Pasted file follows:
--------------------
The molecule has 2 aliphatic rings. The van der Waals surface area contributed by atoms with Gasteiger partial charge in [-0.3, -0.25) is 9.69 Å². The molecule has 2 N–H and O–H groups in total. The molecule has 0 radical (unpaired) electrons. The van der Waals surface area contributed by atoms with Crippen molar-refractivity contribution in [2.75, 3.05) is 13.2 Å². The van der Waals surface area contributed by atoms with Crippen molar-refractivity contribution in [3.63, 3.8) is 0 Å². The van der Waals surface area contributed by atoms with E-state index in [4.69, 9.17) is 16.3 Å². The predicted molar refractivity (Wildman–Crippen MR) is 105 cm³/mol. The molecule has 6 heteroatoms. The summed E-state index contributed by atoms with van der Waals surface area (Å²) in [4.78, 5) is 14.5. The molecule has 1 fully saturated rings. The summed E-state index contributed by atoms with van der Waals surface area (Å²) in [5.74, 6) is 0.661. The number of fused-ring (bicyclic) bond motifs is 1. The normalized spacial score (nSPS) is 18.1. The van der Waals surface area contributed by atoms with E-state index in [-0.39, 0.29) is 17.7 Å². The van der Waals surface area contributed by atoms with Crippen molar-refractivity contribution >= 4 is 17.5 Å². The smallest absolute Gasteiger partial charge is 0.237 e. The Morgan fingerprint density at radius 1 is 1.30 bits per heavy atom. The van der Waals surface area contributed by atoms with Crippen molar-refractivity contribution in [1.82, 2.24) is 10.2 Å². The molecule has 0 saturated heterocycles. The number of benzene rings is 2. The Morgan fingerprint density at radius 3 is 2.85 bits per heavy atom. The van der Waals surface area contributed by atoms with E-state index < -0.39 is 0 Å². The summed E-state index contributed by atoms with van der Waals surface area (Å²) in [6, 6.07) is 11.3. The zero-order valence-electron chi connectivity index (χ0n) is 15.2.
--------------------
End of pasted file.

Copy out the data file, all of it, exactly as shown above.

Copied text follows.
The molecule has 2 aliphatic rings. The van der Waals surface area contributed by atoms with Gasteiger partial charge in [-0.3, -0.25) is 9.69 Å². The molecule has 2 N–H and O–H groups in total. The molecule has 0 radical (unpaired) electrons. The van der Waals surface area contributed by atoms with Crippen molar-refractivity contribution in [2.75, 3.05) is 13.2 Å². The van der Waals surface area contributed by atoms with Crippen molar-refractivity contribution in [3.63, 3.8) is 0 Å². The van der Waals surface area contributed by atoms with E-state index in [4.69, 9.17) is 16.3 Å². The predicted molar refractivity (Wildman–Crippen MR) is 105 cm³/mol. The molecule has 6 heteroatoms. The summed E-state index contributed by atoms with van der Waals surface area (Å²) in [4.78, 5) is 14.5. The molecule has 1 fully saturated rings. The summed E-state index contributed by atoms with van der Waals surface area (Å²) in [5.74, 6) is 0.661. The number of fused-ring (bicyclic) bond motifs is 1. The normalized spacial score (nSPS) is 18.1. The van der Waals surface area contributed by atoms with E-state index in [-0.39, 0.29) is 17.7 Å². The van der Waals surface area contributed by atoms with Crippen molar-refractivity contribution >= 4 is 17.5 Å². The smallest absolute Gasteiger partial charge is 0.237 e. The Morgan fingerprint density at radius 1 is 1.30 bits per heavy atom. The van der Waals surface area contributed by atoms with Crippen molar-refractivity contribution in [1.82, 2.24) is 10.2 Å². The molecule has 0 saturated heterocycles. The number of benzene rings is 2. The Morgan fingerprint density at radius 3 is 2.85 bits per heavy atom. The van der Waals surface area contributed by atoms with E-state index < -0.39 is 0 Å². The summed E-state index contributed by atoms with van der Waals surface area (Å²) in [6, 6.07) is 11.3. The zero-order valence-electron chi connectivity index (χ0n) is 15.2.